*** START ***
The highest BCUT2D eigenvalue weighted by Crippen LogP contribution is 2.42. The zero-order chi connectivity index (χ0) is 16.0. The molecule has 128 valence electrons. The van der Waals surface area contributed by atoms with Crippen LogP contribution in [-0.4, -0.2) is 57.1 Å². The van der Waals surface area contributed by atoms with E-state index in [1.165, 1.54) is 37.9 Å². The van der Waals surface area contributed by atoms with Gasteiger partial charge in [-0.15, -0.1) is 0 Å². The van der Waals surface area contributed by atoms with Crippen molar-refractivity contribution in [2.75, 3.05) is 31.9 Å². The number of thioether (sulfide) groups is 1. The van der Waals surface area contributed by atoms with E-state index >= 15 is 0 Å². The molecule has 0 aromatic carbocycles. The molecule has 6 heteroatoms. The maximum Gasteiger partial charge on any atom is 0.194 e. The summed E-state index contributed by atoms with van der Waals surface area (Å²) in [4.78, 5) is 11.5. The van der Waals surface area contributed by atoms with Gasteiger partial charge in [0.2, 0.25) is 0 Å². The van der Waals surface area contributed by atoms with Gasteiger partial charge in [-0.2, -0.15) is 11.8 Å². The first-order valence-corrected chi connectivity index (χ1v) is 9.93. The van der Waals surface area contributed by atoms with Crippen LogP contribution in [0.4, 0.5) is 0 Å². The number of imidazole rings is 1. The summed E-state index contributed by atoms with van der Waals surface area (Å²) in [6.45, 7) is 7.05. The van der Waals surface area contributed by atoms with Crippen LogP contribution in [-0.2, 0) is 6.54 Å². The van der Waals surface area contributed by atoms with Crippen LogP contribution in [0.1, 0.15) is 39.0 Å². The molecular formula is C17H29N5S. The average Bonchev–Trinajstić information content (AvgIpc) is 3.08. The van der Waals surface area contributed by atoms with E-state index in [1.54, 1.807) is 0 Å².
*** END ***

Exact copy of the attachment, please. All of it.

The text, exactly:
The highest BCUT2D eigenvalue weighted by Crippen LogP contribution is 2.42. The zero-order chi connectivity index (χ0) is 16.0. The molecule has 128 valence electrons. The van der Waals surface area contributed by atoms with Crippen LogP contribution in [-0.4, -0.2) is 57.1 Å². The van der Waals surface area contributed by atoms with E-state index in [1.165, 1.54) is 37.9 Å². The van der Waals surface area contributed by atoms with Gasteiger partial charge in [-0.15, -0.1) is 0 Å². The van der Waals surface area contributed by atoms with Crippen molar-refractivity contribution in [2.75, 3.05) is 31.9 Å². The number of thioether (sulfide) groups is 1. The van der Waals surface area contributed by atoms with E-state index >= 15 is 0 Å². The molecule has 0 aromatic carbocycles. The molecule has 6 heteroatoms. The maximum Gasteiger partial charge on any atom is 0.194 e. The summed E-state index contributed by atoms with van der Waals surface area (Å²) in [4.78, 5) is 11.5. The van der Waals surface area contributed by atoms with Gasteiger partial charge in [0.2, 0.25) is 0 Å². The van der Waals surface area contributed by atoms with Gasteiger partial charge in [-0.2, -0.15) is 11.8 Å². The first-order valence-corrected chi connectivity index (χ1v) is 9.93. The van der Waals surface area contributed by atoms with Crippen LogP contribution in [0.4, 0.5) is 0 Å². The number of imidazole rings is 1. The summed E-state index contributed by atoms with van der Waals surface area (Å²) in [6.45, 7) is 7.05. The van der Waals surface area contributed by atoms with Crippen LogP contribution in [-0.2, 0) is 6.54 Å². The van der Waals surface area contributed by atoms with Crippen LogP contribution in [0.1, 0.15) is 39.0 Å². The molecular formula is C17H29N5S. The average Bonchev–Trinajstić information content (AvgIpc) is 3.08. The van der Waals surface area contributed by atoms with E-state index in [1.54, 1.807) is 0 Å².